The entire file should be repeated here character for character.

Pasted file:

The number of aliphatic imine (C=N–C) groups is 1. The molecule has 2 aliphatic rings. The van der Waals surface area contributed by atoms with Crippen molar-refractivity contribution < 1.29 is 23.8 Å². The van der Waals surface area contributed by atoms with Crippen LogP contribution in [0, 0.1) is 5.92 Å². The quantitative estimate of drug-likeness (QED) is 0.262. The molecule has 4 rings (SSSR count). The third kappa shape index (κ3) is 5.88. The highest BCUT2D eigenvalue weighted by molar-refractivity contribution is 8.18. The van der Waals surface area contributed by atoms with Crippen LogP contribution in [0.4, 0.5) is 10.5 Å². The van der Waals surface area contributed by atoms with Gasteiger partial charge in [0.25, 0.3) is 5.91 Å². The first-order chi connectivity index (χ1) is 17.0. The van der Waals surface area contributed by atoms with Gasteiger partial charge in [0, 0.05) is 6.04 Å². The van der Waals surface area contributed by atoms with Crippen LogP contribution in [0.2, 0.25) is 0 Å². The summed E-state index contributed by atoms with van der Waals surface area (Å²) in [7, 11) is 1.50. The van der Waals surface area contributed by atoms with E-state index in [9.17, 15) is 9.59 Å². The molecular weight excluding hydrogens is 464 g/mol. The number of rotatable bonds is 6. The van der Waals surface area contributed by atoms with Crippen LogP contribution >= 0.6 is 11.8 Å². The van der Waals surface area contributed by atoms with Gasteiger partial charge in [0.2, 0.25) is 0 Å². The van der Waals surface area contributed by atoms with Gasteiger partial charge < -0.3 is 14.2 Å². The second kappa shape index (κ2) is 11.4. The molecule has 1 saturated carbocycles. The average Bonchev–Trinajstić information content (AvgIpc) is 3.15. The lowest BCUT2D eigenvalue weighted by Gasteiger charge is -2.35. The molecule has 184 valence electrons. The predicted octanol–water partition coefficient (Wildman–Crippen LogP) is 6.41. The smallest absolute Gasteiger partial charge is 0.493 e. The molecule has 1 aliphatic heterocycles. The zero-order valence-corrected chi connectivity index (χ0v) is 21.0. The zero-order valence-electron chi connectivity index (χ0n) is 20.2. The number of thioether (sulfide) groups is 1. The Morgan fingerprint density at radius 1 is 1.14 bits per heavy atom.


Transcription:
The number of aliphatic imine (C=N–C) groups is 1. The molecule has 2 aliphatic rings. The van der Waals surface area contributed by atoms with Crippen molar-refractivity contribution < 1.29 is 23.8 Å². The van der Waals surface area contributed by atoms with Crippen LogP contribution in [0, 0.1) is 5.92 Å². The quantitative estimate of drug-likeness (QED) is 0.262. The molecule has 4 rings (SSSR count). The third kappa shape index (κ3) is 5.88. The highest BCUT2D eigenvalue weighted by molar-refractivity contribution is 8.18. The van der Waals surface area contributed by atoms with Crippen LogP contribution in [0.4, 0.5) is 10.5 Å². The van der Waals surface area contributed by atoms with Gasteiger partial charge in [0.25, 0.3) is 5.91 Å². The first-order chi connectivity index (χ1) is 17.0. The van der Waals surface area contributed by atoms with Gasteiger partial charge in [0, 0.05) is 6.04 Å². The van der Waals surface area contributed by atoms with Crippen LogP contribution in [0.2, 0.25) is 0 Å². The summed E-state index contributed by atoms with van der Waals surface area (Å²) in [7, 11) is 1.50. The van der Waals surface area contributed by atoms with E-state index in [9.17, 15) is 9.59 Å². The molecular weight excluding hydrogens is 464 g/mol. The number of rotatable bonds is 6. The van der Waals surface area contributed by atoms with Crippen LogP contribution >= 0.6 is 11.8 Å². The van der Waals surface area contributed by atoms with Gasteiger partial charge in [0.2, 0.25) is 0 Å². The van der Waals surface area contributed by atoms with Gasteiger partial charge < -0.3 is 14.2 Å². The second kappa shape index (κ2) is 11.4. The molecule has 1 saturated carbocycles. The average Bonchev–Trinajstić information content (AvgIpc) is 3.15. The lowest BCUT2D eigenvalue weighted by Gasteiger charge is -2.35. The molecule has 184 valence electrons. The predicted octanol–water partition coefficient (Wildman–Crippen LogP) is 6.41. The smallest absolute Gasteiger partial charge is 0.493 e. The molecule has 1 aliphatic heterocycles. The zero-order valence-corrected chi connectivity index (χ0v) is 21.0. The zero-order valence-electron chi connectivity index (χ0n) is 20.2. The number of thioether (sulfide) groups is 1. The Morgan fingerprint density at radius 1 is 1.14 bits per heavy atom.